- The Old-Fashioned New England Clambake:
- A clambake is a steaming operation using a fire pit in which damp seaweed (preferably rockweed) produces steam that flavors the clam.
- You line a fire pit with rocks and then use hardwood for the fire to start the fire. Then you let it blaze for a couple hours, rake away the wood and layer seaweed on top of the rocks.
- On top of the seaweed, you place your washed unopened clams and any other items you want to cook and cover with a heavy canvas for about an hour.
- The Barbecue Clambake:
- This is a great option for those who don’t have a fire pit. Instead, this technique uses the grill to bake the clams.
- You start off with the largest pot or pots you can find and line the bottom with wet seaweed.
- Wash your clams and any other items like potatoes or husked corn, followed by another layer of seaweed.
- Add water and cover tightly. Bring to a boil and reduce heat to steam the food and then cook for about 1 1/2 hours. You can tell it's done when the clam shells open.
- Clambake in a Pot:
- If you wake up on the Fourth and it’s raining, fear not – You can still cook up a delicious clambake inside!
- Using the same concept as cooking on the barbecue, use a steamer pot and cook up your clams right in your own kitchen.
- A nice mixed green salad like this one on set goes nicely with a chive vinaigrette and is a great pairing with a clam bake
- And who doesn’t like an old-fashioned corn muffin! They’re a great choice for a side because they are easy to make and don’t need any heating or refrigeration.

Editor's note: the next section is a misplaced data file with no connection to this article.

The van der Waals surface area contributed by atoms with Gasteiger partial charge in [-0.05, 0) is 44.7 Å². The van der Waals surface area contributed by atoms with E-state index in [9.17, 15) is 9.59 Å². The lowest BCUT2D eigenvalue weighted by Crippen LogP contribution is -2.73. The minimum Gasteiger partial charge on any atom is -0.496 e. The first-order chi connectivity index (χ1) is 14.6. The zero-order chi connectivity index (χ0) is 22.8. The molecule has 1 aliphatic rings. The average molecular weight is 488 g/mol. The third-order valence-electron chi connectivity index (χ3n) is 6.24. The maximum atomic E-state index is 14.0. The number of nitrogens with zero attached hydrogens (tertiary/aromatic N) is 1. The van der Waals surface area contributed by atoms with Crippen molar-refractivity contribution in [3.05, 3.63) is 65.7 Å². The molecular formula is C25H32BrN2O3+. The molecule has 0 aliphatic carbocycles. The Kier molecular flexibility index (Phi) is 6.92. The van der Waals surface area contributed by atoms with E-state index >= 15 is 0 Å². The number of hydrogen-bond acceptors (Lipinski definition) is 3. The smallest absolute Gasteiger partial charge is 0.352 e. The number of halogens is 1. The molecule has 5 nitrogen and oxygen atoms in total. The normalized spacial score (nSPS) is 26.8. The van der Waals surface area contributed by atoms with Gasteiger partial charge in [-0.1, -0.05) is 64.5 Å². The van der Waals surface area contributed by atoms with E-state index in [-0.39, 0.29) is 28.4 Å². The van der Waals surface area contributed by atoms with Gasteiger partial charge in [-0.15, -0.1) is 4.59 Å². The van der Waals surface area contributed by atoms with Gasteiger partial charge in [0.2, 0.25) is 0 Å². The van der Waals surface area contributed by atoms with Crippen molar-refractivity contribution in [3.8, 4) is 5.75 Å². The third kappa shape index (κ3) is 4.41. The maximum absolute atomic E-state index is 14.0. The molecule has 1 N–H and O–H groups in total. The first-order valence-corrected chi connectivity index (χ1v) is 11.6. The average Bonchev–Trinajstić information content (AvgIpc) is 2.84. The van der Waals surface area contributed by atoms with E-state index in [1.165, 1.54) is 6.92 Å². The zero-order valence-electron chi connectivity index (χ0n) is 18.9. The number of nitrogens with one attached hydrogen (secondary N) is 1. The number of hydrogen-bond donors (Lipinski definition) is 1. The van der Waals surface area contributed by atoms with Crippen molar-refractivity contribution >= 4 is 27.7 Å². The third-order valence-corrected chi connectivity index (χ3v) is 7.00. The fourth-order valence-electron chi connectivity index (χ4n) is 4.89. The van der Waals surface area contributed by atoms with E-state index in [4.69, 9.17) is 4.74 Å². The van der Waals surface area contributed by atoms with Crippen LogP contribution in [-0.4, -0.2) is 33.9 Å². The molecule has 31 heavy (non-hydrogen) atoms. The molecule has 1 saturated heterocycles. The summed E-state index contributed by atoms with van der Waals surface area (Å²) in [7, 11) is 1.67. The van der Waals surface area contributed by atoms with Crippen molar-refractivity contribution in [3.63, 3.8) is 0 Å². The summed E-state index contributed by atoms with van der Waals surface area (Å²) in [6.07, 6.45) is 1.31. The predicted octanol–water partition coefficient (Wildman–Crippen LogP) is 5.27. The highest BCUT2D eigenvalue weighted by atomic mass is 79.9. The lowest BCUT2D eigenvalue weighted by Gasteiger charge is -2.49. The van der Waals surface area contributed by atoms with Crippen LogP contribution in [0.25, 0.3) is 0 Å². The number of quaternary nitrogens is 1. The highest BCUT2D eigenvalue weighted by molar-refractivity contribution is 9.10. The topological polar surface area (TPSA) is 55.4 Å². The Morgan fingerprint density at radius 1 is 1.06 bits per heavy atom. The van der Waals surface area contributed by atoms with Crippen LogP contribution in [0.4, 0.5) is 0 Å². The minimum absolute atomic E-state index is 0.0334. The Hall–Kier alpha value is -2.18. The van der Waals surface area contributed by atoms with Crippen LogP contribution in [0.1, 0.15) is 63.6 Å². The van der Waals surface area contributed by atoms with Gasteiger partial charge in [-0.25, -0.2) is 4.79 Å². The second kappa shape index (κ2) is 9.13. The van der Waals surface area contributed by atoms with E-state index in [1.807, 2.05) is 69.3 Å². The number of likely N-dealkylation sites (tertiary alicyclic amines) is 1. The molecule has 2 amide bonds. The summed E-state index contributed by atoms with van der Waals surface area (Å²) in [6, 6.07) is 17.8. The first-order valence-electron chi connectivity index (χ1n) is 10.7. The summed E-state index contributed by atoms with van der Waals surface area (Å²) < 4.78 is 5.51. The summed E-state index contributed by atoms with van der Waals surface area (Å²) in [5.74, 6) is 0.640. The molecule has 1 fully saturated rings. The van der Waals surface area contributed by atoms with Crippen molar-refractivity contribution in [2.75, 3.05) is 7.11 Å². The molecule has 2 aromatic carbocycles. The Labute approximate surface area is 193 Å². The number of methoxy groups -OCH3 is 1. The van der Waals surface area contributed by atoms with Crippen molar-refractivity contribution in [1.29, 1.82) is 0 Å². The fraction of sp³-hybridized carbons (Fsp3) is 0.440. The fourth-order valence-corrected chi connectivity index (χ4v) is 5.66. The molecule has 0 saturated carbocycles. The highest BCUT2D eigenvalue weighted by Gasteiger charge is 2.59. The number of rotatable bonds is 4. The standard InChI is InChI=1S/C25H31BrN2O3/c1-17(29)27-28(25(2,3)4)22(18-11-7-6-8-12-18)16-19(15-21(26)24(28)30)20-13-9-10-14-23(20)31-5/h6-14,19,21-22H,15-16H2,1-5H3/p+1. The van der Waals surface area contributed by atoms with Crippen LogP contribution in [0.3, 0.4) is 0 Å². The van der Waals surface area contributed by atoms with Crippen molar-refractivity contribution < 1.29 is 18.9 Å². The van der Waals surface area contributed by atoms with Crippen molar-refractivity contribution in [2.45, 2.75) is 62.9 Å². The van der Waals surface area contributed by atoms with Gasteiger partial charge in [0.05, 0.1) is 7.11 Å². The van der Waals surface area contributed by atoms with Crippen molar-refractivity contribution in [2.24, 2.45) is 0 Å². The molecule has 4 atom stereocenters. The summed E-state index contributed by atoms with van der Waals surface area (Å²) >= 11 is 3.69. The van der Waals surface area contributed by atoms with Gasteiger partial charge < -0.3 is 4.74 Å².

- What clam bake is complete with out dessert? This Strawberry Rhubarb Pie with Homemade Vanilla Ice Cream adds a perfect touch of sweet and tart to top off a delicious meal.
- Beer is a great pairing with a clam bake. Try one like Matilda, Belgium Style Ale from Goose Island.
- 2 pounds medium fingerling potatoes, red or white
- 4 ears corn, husked
- 2 pounds steamer clams, scrubbed
- ½# Spanish Onion, Cut into ¼’s
- ½# Carrots, cut into 2” pc’s
- 1 1/2 pounds mussels, scrubbed and beards removed
- 1 pound Spanish-style chorizo cut crosswise into 4 pieces (andouille or smoked kielbasa sausage can be substituted)
- 4 (1 1/4 pound) live lobsters
- 4 large mesh bags or 4 pouches made from several wide layers cheesecloth
- Kitchen twine
- Large pot (5 or more gallons) with tightly-fitting lid
- Fresh Sea weed or steamer rack
- 12 tablespoons (1 1/2 sticks) unsalted butter, melted
- Old Bay seasoning
- 4 lemon wedges
Place potatoes in large saucepan; cover with cold water and bring to boil. Reduce heat to medium and cook just until tender, 15 to 20 minutes. Drain well. Cool completely, then cover and refrigerate until well chilled
Into each bag or cheesecloth pouch, put: 2 potatoes, l ear corn, 1/4 of steamers, 1/4 of mussels, 1 piece sausage, 1 lobster. Gather bags or pouches together and tie closed with kitchen twine.
Fill 5-gallon pot with 1 inch of water and add 1 tablespoon salt. Add steamer rack or enough seaweed to keep clambakes elevated. Cover and bring to rolling boil.
Gently layer bags in pot. Nestle egg in a central position where it's easily retrievable. Cover tightly and steam 15 minutes, maintaining water at full rolling boil. Uncover pot, set aside extra egg, and gently rearrange bags from top to bottom to promote even cooking. Replace egg and re-cover pot.
Steam additional 5 minutes, then retrieve extra egg and crack open. If it's hard-cooked, clambakes are done. If egg is not yet cooked, steam bags an additional 5 to 10 minutes., When done, lobsters will be completely red. Transfer each bag to large plate and serve immediately.
To serve, divide melted butter among 4 small cups and season to taste with salt. Ladle some broth from pot into 4 small bowls. Cut open bags. Discard any steamers or mussels that have not opened and loosely arrange food on plates. Sprinkle with Old Bay seasoning. Place one cup of butter, one dish of broth, and one lemon wedge on each plate.